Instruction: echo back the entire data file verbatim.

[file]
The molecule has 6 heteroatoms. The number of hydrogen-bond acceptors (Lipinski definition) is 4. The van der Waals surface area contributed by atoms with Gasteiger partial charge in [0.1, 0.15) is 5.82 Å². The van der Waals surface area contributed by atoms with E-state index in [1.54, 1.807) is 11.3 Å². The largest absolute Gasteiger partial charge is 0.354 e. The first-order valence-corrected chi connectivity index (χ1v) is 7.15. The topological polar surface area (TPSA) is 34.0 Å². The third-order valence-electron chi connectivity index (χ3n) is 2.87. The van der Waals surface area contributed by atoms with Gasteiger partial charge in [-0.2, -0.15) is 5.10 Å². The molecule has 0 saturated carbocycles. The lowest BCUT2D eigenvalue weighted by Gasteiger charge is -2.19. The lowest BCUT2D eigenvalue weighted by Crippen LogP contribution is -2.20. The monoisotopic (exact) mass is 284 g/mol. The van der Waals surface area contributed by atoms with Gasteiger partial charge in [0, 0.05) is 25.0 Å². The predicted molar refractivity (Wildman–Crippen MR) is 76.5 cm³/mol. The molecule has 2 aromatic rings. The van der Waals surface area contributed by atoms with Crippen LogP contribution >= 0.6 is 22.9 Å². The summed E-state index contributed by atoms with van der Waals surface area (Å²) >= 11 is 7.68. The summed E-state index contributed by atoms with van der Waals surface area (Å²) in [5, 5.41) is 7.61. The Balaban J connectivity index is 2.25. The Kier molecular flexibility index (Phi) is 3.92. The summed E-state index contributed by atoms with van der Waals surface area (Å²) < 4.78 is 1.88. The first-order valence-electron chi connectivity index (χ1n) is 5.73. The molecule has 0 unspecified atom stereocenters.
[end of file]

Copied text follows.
The molecule has 6 heteroatoms. The number of hydrogen-bond acceptors (Lipinski definition) is 4. The van der Waals surface area contributed by atoms with Gasteiger partial charge in [0.1, 0.15) is 5.82 Å². The van der Waals surface area contributed by atoms with E-state index in [1.54, 1.807) is 11.3 Å². The largest absolute Gasteiger partial charge is 0.354 e. The first-order valence-corrected chi connectivity index (χ1v) is 7.15. The topological polar surface area (TPSA) is 34.0 Å². The third-order valence-electron chi connectivity index (χ3n) is 2.87. The van der Waals surface area contributed by atoms with Gasteiger partial charge in [-0.2, -0.15) is 5.10 Å². The molecule has 0 saturated carbocycles. The lowest BCUT2D eigenvalue weighted by Gasteiger charge is -2.19. The lowest BCUT2D eigenvalue weighted by Crippen LogP contribution is -2.20. The monoisotopic (exact) mass is 284 g/mol. The van der Waals surface area contributed by atoms with Gasteiger partial charge in [0, 0.05) is 25.0 Å². The predicted molar refractivity (Wildman–Crippen MR) is 76.5 cm³/mol. The molecule has 2 aromatic rings. The van der Waals surface area contributed by atoms with Crippen LogP contribution >= 0.6 is 22.9 Å². The summed E-state index contributed by atoms with van der Waals surface area (Å²) >= 11 is 7.68. The summed E-state index contributed by atoms with van der Waals surface area (Å²) in [5, 5.41) is 7.61. The Balaban J connectivity index is 2.25. The Kier molecular flexibility index (Phi) is 3.92. The summed E-state index contributed by atoms with van der Waals surface area (Å²) < 4.78 is 1.88. The first-order valence-electron chi connectivity index (χ1n) is 5.73. The molecule has 0 unspecified atom stereocenters.